Which would be an impossible job to begin with. Where do you find an agency that’s able to deliver well designed accessible websites? The handful of Dutch agencies that are able to deliver such a job could never design and build all government websites. You see, I am rather pessimistic about the near future. There are not enough designers and developers to meet the urgent demand for accessible websites. And there are not enough people on a strategic, senior level who are able to demand accessibility in the design process.
So, from my own niche’s perspective I think it’s clear that indeed we need a continuous stream of highly educated specialist designers who can help society with the transformation from design that actively excludes people, to design that includes.
To be clear, I talk about accessibility on the web because the web is what I design for mostly. But this is not going to be an inclusive design master for the web only. It should be much broader than that. Inclusive design, and design for disability is needed in any part of life, not just on the web and on our devices.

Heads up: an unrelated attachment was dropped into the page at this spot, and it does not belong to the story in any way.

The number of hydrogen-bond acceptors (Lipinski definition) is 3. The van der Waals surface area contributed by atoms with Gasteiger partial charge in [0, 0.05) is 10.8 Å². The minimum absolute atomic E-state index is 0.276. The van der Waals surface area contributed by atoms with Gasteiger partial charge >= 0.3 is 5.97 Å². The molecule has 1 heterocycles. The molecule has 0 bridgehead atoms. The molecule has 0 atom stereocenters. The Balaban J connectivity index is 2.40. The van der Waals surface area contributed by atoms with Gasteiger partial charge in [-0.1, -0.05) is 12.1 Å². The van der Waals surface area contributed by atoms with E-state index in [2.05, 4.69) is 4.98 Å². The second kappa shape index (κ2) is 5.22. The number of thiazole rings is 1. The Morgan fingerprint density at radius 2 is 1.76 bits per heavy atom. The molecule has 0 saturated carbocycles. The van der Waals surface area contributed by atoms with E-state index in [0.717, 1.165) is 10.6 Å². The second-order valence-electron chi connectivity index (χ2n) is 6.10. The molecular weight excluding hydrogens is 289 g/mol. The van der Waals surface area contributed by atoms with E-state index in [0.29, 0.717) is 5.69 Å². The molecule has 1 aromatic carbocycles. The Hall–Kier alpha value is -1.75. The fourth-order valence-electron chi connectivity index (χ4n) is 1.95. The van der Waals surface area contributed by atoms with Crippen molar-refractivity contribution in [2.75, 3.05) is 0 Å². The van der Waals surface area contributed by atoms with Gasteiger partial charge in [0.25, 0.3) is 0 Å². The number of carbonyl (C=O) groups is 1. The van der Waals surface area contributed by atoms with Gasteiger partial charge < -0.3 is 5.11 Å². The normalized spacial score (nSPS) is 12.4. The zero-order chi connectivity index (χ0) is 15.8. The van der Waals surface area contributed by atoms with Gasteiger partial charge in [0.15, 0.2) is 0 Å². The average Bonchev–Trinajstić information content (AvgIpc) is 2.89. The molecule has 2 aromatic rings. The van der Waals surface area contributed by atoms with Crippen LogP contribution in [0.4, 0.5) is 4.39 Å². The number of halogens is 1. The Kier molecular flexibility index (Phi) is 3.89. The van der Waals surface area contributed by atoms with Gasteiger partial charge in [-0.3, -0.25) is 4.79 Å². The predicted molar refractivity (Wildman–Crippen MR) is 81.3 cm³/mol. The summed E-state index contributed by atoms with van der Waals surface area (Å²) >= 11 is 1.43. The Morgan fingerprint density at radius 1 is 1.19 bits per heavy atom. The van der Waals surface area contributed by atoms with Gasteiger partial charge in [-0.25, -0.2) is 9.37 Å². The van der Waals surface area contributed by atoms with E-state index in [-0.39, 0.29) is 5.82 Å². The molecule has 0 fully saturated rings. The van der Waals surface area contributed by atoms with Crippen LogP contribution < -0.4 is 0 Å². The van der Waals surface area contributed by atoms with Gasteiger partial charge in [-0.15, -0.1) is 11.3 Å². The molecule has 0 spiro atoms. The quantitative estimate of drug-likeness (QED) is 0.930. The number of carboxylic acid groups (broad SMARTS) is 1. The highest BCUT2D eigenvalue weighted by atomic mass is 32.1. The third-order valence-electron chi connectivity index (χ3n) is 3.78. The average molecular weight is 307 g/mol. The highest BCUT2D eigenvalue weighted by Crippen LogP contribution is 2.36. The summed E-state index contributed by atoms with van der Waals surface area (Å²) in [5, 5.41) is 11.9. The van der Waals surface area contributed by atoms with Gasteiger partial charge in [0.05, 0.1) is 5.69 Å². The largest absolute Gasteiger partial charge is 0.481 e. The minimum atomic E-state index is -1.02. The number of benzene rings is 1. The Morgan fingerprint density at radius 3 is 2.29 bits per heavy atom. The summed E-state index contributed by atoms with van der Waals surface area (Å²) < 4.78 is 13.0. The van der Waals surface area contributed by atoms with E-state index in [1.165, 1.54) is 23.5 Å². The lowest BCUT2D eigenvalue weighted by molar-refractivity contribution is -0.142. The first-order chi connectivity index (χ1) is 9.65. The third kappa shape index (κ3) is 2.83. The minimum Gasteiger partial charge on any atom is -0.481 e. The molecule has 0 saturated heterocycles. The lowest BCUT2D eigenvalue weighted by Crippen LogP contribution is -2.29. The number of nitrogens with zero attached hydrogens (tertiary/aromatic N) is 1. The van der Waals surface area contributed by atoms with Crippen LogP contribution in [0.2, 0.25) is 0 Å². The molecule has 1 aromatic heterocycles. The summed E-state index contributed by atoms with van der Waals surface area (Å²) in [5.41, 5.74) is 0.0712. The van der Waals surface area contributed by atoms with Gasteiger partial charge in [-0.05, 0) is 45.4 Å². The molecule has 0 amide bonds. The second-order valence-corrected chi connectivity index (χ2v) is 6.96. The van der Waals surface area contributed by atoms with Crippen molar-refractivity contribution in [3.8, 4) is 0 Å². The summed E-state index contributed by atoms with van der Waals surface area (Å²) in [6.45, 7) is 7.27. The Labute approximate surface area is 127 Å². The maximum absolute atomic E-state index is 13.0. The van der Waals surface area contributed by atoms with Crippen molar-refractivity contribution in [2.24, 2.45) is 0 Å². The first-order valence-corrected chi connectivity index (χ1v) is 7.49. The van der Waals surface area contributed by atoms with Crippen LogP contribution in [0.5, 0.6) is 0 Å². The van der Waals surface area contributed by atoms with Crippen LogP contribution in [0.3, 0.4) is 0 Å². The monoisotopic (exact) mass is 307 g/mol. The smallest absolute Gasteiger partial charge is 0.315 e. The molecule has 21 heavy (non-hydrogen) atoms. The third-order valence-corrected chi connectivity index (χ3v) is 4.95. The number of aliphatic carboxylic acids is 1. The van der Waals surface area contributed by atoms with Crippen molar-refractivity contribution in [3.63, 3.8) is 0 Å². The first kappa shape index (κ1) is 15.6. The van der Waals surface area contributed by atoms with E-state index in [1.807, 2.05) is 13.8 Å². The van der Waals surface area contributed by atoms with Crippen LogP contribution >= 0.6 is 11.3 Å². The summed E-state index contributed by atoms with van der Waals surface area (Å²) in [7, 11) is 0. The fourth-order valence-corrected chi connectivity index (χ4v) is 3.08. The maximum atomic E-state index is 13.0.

Our basic thoughts on inclusive design and design for disability
It is our ambition to lift accessible, inclusive design way beyond the mere functional.
Of course it’s not just up to Irene and me to decide the curriculum of a master. But right now we think Kat Holmes’s inclusive design principles are a very good starting point:
- Recognise exclusion
- Learn from diversity
- Solve for one, (optionally) extend to many
If it’s up to me we can add the exclusive design principles to the mix, as a design method.
We also want to work with the idea of nothing about us without us, which means that we would really want people with disabilities to play an active role in the master as well. As teachers, as students, and as participants. Of course.
We like the social model of disability al lot.
But since designing for inclusion and disability is in large part uncharted territory, I wouldn’t want to hold on to any principles in a dogmatic way.